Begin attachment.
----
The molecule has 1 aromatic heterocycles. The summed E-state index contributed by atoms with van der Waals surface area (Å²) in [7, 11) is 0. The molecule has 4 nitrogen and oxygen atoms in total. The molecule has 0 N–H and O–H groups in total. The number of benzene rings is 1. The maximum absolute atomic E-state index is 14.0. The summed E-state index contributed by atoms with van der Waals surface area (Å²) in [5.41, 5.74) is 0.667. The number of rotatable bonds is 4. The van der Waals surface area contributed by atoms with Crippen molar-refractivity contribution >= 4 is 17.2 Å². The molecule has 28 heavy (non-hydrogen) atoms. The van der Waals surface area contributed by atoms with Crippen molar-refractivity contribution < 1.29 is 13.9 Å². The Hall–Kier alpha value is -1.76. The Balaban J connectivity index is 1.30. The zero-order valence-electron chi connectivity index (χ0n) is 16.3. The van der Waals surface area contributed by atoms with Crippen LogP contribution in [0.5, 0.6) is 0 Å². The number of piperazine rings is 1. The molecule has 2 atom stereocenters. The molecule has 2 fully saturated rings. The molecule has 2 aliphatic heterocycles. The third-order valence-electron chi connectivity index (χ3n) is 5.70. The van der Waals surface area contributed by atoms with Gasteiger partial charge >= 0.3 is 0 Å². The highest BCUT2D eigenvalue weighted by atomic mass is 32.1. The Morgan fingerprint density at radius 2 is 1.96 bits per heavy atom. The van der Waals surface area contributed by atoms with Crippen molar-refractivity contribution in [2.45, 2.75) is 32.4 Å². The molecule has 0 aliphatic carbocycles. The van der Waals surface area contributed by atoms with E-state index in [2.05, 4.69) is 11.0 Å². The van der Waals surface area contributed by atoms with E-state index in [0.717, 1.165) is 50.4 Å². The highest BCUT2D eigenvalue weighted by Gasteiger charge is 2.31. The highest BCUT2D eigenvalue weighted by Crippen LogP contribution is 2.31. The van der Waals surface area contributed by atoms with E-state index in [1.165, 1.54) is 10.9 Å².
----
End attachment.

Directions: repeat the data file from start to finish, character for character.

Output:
The molecule has 1 aromatic heterocycles. The summed E-state index contributed by atoms with van der Waals surface area (Å²) in [7, 11) is 0. The molecule has 4 nitrogen and oxygen atoms in total. The molecule has 0 N–H and O–H groups in total. The number of benzene rings is 1. The maximum absolute atomic E-state index is 14.0. The summed E-state index contributed by atoms with van der Waals surface area (Å²) in [5.41, 5.74) is 0.667. The number of rotatable bonds is 4. The van der Waals surface area contributed by atoms with Crippen molar-refractivity contribution >= 4 is 17.2 Å². The molecule has 28 heavy (non-hydrogen) atoms. The van der Waals surface area contributed by atoms with Crippen molar-refractivity contribution < 1.29 is 13.9 Å². The Hall–Kier alpha value is -1.76. The Balaban J connectivity index is 1.30. The zero-order valence-electron chi connectivity index (χ0n) is 16.3. The van der Waals surface area contributed by atoms with Crippen LogP contribution in [0.5, 0.6) is 0 Å². The number of piperazine rings is 1. The molecule has 2 atom stereocenters. The molecule has 2 fully saturated rings. The molecule has 2 aliphatic heterocycles. The third-order valence-electron chi connectivity index (χ3n) is 5.70. The van der Waals surface area contributed by atoms with Gasteiger partial charge >= 0.3 is 0 Å². The highest BCUT2D eigenvalue weighted by atomic mass is 32.1. The Morgan fingerprint density at radius 2 is 1.96 bits per heavy atom. The van der Waals surface area contributed by atoms with Crippen molar-refractivity contribution in [2.45, 2.75) is 32.4 Å². The molecule has 0 aliphatic carbocycles. The van der Waals surface area contributed by atoms with E-state index in [2.05, 4.69) is 11.0 Å². The van der Waals surface area contributed by atoms with E-state index in [0.717, 1.165) is 50.4 Å². The highest BCUT2D eigenvalue weighted by Gasteiger charge is 2.31. The highest BCUT2D eigenvalue weighted by Crippen LogP contribution is 2.31. The van der Waals surface area contributed by atoms with E-state index in [1.165, 1.54) is 10.9 Å².